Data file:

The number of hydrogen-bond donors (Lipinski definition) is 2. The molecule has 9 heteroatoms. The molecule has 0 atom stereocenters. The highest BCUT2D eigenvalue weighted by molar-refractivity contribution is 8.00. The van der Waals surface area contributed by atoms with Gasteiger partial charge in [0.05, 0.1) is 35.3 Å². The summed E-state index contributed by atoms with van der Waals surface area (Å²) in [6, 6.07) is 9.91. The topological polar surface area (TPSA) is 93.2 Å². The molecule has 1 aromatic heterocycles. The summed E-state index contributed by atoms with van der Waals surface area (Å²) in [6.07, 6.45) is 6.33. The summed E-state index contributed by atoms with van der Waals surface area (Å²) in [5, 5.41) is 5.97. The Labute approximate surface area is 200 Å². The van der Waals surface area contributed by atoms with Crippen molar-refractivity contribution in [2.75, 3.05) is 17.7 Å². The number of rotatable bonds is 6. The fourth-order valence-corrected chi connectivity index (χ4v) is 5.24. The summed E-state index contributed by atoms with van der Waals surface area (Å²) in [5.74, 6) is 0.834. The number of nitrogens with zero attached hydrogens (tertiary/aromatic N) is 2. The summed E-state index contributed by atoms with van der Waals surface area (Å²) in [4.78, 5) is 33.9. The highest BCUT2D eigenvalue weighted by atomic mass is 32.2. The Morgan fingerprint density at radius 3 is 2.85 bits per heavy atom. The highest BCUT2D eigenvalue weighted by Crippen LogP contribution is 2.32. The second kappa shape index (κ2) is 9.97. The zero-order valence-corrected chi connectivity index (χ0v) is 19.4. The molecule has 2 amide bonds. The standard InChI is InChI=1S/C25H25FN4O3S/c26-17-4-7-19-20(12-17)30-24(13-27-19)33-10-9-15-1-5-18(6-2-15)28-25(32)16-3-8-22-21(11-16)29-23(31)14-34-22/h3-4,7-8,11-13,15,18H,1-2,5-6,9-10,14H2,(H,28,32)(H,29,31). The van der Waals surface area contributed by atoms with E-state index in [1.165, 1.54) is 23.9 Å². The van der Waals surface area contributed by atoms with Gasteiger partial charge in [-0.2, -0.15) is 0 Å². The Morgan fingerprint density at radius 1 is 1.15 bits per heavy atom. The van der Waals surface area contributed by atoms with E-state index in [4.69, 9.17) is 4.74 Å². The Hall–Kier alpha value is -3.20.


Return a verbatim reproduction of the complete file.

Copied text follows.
The number of hydrogen-bond donors (Lipinski definition) is 2. The molecule has 9 heteroatoms. The molecule has 0 atom stereocenters. The highest BCUT2D eigenvalue weighted by molar-refractivity contribution is 8.00. The van der Waals surface area contributed by atoms with Gasteiger partial charge in [0.05, 0.1) is 35.3 Å². The summed E-state index contributed by atoms with van der Waals surface area (Å²) in [6, 6.07) is 9.91. The topological polar surface area (TPSA) is 93.2 Å². The molecule has 1 aromatic heterocycles. The summed E-state index contributed by atoms with van der Waals surface area (Å²) in [6.07, 6.45) is 6.33. The summed E-state index contributed by atoms with van der Waals surface area (Å²) in [5, 5.41) is 5.97. The Labute approximate surface area is 200 Å². The van der Waals surface area contributed by atoms with Crippen molar-refractivity contribution in [2.75, 3.05) is 17.7 Å². The number of rotatable bonds is 6. The fourth-order valence-corrected chi connectivity index (χ4v) is 5.24. The summed E-state index contributed by atoms with van der Waals surface area (Å²) in [5.74, 6) is 0.834. The number of nitrogens with zero attached hydrogens (tertiary/aromatic N) is 2. The summed E-state index contributed by atoms with van der Waals surface area (Å²) in [4.78, 5) is 33.9. The highest BCUT2D eigenvalue weighted by atomic mass is 32.2. The Morgan fingerprint density at radius 3 is 2.85 bits per heavy atom. The highest BCUT2D eigenvalue weighted by Crippen LogP contribution is 2.32. The second kappa shape index (κ2) is 9.97. The zero-order valence-corrected chi connectivity index (χ0v) is 19.4. The molecule has 2 amide bonds. The standard InChI is InChI=1S/C25H25FN4O3S/c26-17-4-7-19-20(12-17)30-24(13-27-19)33-10-9-15-1-5-18(6-2-15)28-25(32)16-3-8-22-21(11-16)29-23(31)14-34-22/h3-4,7-8,11-13,15,18H,1-2,5-6,9-10,14H2,(H,28,32)(H,29,31). The van der Waals surface area contributed by atoms with E-state index in [1.165, 1.54) is 23.9 Å². The van der Waals surface area contributed by atoms with Gasteiger partial charge in [-0.2, -0.15) is 0 Å². The Morgan fingerprint density at radius 1 is 1.15 bits per heavy atom. The van der Waals surface area contributed by atoms with E-state index in [4.69, 9.17) is 4.74 Å². The Hall–Kier alpha value is -3.20.